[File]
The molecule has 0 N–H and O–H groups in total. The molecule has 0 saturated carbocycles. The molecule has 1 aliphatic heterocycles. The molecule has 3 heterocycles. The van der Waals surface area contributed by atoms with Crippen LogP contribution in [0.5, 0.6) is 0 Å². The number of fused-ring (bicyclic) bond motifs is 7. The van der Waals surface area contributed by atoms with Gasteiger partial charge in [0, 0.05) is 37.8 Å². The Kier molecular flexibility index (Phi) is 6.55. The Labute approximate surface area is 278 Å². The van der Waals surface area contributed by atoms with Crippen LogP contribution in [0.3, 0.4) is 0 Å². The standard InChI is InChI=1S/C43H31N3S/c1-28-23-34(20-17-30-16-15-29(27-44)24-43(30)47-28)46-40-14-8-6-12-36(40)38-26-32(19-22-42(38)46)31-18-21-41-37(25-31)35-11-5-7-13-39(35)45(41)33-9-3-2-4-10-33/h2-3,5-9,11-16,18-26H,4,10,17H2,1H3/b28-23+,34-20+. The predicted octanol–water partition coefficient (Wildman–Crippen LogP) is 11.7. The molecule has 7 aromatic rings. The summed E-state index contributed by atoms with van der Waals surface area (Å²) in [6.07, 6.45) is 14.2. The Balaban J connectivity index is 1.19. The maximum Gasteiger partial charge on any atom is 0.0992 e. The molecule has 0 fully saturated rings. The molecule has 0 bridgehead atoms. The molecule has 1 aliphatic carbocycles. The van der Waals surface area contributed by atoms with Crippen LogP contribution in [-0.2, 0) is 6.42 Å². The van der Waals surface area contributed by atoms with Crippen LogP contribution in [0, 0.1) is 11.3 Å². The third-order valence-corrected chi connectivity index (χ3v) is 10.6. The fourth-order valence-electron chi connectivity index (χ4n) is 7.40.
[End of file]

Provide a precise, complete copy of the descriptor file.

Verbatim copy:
The molecule has 0 N–H and O–H groups in total. The molecule has 0 saturated carbocycles. The molecule has 1 aliphatic heterocycles. The molecule has 3 heterocycles. The van der Waals surface area contributed by atoms with Crippen LogP contribution in [0.5, 0.6) is 0 Å². The number of fused-ring (bicyclic) bond motifs is 7. The van der Waals surface area contributed by atoms with Gasteiger partial charge in [0, 0.05) is 37.8 Å². The Kier molecular flexibility index (Phi) is 6.55. The Labute approximate surface area is 278 Å². The van der Waals surface area contributed by atoms with Crippen LogP contribution in [0.3, 0.4) is 0 Å². The standard InChI is InChI=1S/C43H31N3S/c1-28-23-34(20-17-30-16-15-29(27-44)24-43(30)47-28)46-40-14-8-6-12-36(40)38-26-32(19-22-42(38)46)31-18-21-41-37(25-31)35-11-5-7-13-39(35)45(41)33-9-3-2-4-10-33/h2-3,5-9,11-16,18-26H,4,10,17H2,1H3/b28-23+,34-20+. The predicted octanol–water partition coefficient (Wildman–Crippen LogP) is 11.7. The molecule has 7 aromatic rings. The summed E-state index contributed by atoms with van der Waals surface area (Å²) in [6.07, 6.45) is 14.2. The Balaban J connectivity index is 1.19. The maximum Gasteiger partial charge on any atom is 0.0992 e. The molecule has 0 fully saturated rings. The molecule has 0 bridgehead atoms. The molecule has 1 aliphatic carbocycles. The van der Waals surface area contributed by atoms with Crippen LogP contribution in [-0.2, 0) is 6.42 Å². The van der Waals surface area contributed by atoms with Crippen LogP contribution in [0, 0.1) is 11.3 Å². The third-order valence-corrected chi connectivity index (χ3v) is 10.6. The fourth-order valence-electron chi connectivity index (χ4n) is 7.40.